The Ultimate Travel Guide to Beirut, Lebanon
Table of Contents
Beirut is back, not only as a desirable vacation spot but also as a center for the latest in culture and nightlife. As far as historical sites are concerned, there isn’t all that much to see in Beirut, just one excavation of Roman ruins and you have to know where it is to find it. But there are some rather exotic museums like the Muawad Museum which exhibits a private collection from Roman statues to the diamond encrusted bra which Heidi Klum wore as an angel for Victoria’s Secret!
But, Beirut truly is a Phoenix risen from the ashes. Walk along the Corniche, Hamra Street or the newly developed Zaitunay Bay promenade and life buzzes around you. Some of the great buildings along the Corniche and even the trunks of some palm trees still show bullet holes from the devastating civil war or even scars from more recent bombs.
Make sure to get a day membership for the Beach Club on the Corniche. Not only can you enjoy a swim in the ample pool or the sea and get really close to the landmark Pigeon Rocks, and have seafood in the excellent restaurant, the greatest attraction is your fellow members. They are friendly and very inclined to tell the outsider personal stories from the war and from current life. If you need any recommendations, this is the place to get them.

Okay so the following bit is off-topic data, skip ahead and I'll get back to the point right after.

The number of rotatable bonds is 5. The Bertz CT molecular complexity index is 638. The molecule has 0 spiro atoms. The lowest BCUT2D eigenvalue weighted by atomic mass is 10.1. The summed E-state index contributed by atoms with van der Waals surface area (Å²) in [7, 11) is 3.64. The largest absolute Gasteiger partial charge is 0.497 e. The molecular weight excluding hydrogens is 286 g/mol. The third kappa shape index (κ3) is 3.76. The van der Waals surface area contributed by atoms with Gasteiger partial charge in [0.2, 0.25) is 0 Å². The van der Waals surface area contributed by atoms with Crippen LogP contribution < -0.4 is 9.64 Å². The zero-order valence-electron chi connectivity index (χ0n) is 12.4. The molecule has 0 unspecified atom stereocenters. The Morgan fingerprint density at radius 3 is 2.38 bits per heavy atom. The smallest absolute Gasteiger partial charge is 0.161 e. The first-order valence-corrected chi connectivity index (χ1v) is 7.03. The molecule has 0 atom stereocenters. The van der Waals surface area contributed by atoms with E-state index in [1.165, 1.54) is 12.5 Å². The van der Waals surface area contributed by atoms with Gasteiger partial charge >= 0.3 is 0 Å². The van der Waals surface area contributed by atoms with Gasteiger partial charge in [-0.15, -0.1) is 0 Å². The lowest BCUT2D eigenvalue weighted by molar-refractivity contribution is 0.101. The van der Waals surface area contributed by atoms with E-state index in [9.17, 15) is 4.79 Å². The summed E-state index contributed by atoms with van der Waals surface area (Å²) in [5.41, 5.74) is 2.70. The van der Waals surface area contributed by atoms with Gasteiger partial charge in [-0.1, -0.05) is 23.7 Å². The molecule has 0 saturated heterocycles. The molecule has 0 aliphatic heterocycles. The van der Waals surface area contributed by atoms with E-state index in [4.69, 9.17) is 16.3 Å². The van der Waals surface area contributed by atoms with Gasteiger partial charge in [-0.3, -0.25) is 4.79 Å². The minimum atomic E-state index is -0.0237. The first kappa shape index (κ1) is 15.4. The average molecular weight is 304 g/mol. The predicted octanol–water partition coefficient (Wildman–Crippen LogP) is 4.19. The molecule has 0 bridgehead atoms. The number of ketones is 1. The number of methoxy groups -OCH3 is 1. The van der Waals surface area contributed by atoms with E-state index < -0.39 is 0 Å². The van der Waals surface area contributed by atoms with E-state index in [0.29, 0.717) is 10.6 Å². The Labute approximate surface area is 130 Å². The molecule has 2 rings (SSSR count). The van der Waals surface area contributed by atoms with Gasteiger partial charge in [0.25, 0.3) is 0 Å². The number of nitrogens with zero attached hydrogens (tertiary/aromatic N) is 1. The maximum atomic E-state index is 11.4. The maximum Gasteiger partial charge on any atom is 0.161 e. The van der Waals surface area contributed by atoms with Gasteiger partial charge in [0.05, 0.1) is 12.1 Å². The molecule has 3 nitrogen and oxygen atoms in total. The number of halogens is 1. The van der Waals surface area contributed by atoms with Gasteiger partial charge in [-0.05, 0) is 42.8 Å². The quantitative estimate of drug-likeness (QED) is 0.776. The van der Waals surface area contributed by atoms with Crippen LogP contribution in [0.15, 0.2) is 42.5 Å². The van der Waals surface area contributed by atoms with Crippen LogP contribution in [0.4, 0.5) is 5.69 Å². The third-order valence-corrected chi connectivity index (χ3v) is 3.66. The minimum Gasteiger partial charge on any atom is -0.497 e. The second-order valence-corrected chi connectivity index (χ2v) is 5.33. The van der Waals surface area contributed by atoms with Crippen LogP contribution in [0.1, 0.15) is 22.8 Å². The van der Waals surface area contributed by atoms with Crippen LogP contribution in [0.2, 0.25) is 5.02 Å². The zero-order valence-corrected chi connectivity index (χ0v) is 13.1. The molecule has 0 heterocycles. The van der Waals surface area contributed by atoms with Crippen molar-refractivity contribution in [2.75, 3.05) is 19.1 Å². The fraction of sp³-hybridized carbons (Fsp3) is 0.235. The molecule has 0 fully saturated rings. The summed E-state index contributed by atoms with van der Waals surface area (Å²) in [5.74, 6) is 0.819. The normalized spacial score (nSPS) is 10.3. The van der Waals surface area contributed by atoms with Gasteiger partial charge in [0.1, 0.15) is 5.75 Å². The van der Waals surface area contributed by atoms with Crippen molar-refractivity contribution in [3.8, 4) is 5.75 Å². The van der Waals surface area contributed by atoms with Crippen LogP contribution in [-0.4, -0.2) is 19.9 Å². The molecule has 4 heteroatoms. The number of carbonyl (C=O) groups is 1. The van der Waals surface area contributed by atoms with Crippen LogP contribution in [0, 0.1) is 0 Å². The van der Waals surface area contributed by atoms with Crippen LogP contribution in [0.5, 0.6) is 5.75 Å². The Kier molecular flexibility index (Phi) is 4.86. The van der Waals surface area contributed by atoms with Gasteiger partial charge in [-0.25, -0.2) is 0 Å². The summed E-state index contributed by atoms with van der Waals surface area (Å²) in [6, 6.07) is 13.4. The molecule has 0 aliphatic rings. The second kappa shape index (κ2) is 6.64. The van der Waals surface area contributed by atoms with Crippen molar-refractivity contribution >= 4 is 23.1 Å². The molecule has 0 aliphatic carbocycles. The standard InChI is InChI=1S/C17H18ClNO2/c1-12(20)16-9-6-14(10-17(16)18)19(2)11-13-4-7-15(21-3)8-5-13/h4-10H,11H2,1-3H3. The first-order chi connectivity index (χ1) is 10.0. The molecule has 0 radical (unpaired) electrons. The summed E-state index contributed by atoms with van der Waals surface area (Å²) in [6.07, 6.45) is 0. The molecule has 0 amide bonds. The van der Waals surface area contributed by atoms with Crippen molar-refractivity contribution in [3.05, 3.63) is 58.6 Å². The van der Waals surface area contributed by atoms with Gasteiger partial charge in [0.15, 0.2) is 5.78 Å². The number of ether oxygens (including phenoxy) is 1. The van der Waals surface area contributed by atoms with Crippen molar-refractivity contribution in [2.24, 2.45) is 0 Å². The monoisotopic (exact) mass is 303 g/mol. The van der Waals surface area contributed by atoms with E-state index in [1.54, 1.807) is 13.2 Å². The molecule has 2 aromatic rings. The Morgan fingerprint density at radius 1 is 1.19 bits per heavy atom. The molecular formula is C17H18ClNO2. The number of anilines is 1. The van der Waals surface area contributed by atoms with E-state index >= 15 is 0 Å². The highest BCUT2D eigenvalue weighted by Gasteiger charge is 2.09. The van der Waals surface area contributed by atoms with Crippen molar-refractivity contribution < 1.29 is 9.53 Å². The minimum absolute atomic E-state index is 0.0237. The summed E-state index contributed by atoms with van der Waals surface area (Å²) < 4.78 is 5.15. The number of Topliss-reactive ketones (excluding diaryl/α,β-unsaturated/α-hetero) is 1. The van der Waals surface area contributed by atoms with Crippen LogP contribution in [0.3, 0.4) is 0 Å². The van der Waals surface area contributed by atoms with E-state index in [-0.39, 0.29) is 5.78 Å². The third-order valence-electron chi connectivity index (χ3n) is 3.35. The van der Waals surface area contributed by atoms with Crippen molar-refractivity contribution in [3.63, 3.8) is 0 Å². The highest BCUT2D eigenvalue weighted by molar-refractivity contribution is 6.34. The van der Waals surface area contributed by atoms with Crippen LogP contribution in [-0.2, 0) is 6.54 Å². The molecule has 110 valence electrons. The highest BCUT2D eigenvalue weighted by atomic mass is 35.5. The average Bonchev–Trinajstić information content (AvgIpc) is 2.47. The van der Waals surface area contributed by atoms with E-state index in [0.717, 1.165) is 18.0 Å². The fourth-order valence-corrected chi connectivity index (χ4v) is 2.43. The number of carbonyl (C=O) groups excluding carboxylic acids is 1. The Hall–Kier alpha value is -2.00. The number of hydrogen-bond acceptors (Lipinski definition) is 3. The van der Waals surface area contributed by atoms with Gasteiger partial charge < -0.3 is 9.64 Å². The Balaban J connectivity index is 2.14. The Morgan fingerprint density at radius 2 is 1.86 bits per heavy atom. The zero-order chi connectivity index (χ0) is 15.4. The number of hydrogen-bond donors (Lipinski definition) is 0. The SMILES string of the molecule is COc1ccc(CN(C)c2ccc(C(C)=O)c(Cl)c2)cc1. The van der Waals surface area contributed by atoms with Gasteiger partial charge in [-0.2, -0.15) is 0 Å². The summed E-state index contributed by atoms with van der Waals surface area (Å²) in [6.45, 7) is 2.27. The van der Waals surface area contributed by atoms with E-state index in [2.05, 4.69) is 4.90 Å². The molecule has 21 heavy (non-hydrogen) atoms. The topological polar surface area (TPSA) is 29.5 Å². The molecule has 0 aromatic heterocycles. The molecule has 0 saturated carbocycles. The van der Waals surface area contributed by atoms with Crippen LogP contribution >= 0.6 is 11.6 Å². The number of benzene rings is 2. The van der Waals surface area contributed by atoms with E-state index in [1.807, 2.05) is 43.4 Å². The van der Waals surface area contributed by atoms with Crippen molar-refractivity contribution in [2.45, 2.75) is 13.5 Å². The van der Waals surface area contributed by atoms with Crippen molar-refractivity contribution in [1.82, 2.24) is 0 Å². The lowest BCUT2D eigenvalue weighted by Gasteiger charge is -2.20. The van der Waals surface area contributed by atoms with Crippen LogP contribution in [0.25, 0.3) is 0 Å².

You can walk around on your own or join a walking tour or even a guided bicycle tour. A word of advice for pedestrians: watch out. Traffic in Beirut is horrendous and drivers do not respect pedestrians much. You aren’t even 100% safe at zebra crossings or traffic lights. Wait for a gap and then just go, by no means stop or hesitate.
Beirut’s nightlife is legendary. The famous Sky Bar has been around forever, but there are plenty of new venues with a great variety of music and entertainment. Nothing gets really started before midnight, but then you can party the night away straight to your breakfast in one of the typical cafes on Hamra Street. A Lebanese breakfast cures any hangover.
Beirut itself may not have all that many remains from antiquity, but it’s a great starting point for day trips to majestic sites such as Byblos, Tyros, Sidon, Baalbek and Jeita Grotto.